China Huarong Asset Management Co. ultimately proved too big to fail, but its protracted bailout process demonstrates Beijing’s determination to punish creditors who ignore risks in heavily indebted companies.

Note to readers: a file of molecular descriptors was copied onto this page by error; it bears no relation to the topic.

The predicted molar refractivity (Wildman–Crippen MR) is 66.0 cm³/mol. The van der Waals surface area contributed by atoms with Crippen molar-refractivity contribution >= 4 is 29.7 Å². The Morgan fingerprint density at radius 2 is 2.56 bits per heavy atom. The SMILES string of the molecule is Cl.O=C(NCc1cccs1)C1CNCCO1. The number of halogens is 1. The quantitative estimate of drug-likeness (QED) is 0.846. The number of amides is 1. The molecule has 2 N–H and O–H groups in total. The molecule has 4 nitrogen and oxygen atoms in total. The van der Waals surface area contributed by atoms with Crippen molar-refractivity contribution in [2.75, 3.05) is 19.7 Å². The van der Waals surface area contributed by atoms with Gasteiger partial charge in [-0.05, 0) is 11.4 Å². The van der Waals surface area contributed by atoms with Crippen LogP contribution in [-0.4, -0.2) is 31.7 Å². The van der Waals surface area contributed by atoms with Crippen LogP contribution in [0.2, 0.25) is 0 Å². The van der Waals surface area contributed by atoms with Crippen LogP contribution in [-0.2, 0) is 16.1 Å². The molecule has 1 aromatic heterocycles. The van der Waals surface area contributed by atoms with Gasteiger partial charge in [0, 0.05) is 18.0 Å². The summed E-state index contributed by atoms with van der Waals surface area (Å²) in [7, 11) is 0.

The almost five-month saga triggered some of the most extreme swings ever for an investment-grade Chinese bond issuer, changing the way even seasoned money managers evaluate the nation’s $12 trillion credit market. While some Huarong bonds rallied to 97 cents on the dollar after the company unveiled a recapitalization by state-backed investors late Wednesday, the rescue came too late for many bondholders who sold at heavy losses earlier this year.

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